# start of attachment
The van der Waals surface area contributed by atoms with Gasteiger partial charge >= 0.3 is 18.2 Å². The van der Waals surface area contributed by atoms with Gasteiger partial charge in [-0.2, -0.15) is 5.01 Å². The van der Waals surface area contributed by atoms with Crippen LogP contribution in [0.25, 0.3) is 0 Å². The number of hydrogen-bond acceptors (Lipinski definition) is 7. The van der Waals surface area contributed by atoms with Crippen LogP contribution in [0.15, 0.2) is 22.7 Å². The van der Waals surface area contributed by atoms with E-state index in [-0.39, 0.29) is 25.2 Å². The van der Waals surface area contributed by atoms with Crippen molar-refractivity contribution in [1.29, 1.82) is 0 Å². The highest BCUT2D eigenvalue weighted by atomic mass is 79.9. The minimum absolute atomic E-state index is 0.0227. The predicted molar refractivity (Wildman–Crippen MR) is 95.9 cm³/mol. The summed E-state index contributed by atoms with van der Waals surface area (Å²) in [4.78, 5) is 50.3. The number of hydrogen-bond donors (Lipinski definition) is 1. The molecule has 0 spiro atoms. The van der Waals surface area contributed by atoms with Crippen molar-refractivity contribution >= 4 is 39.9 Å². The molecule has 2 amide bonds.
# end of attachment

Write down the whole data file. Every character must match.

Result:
The van der Waals surface area contributed by atoms with Gasteiger partial charge >= 0.3 is 18.2 Å². The van der Waals surface area contributed by atoms with Gasteiger partial charge in [-0.2, -0.15) is 5.01 Å². The van der Waals surface area contributed by atoms with Crippen LogP contribution in [0.25, 0.3) is 0 Å². The number of hydrogen-bond acceptors (Lipinski definition) is 7. The van der Waals surface area contributed by atoms with Crippen LogP contribution in [0.15, 0.2) is 22.7 Å². The van der Waals surface area contributed by atoms with E-state index in [-0.39, 0.29) is 25.2 Å². The van der Waals surface area contributed by atoms with Crippen molar-refractivity contribution in [1.29, 1.82) is 0 Å². The highest BCUT2D eigenvalue weighted by atomic mass is 79.9. The minimum absolute atomic E-state index is 0.0227. The predicted molar refractivity (Wildman–Crippen MR) is 95.9 cm³/mol. The summed E-state index contributed by atoms with van der Waals surface area (Å²) in [4.78, 5) is 50.3. The number of hydrogen-bond donors (Lipinski definition) is 1. The molecule has 0 spiro atoms. The van der Waals surface area contributed by atoms with Crippen molar-refractivity contribution >= 4 is 39.9 Å². The molecule has 2 amide bonds.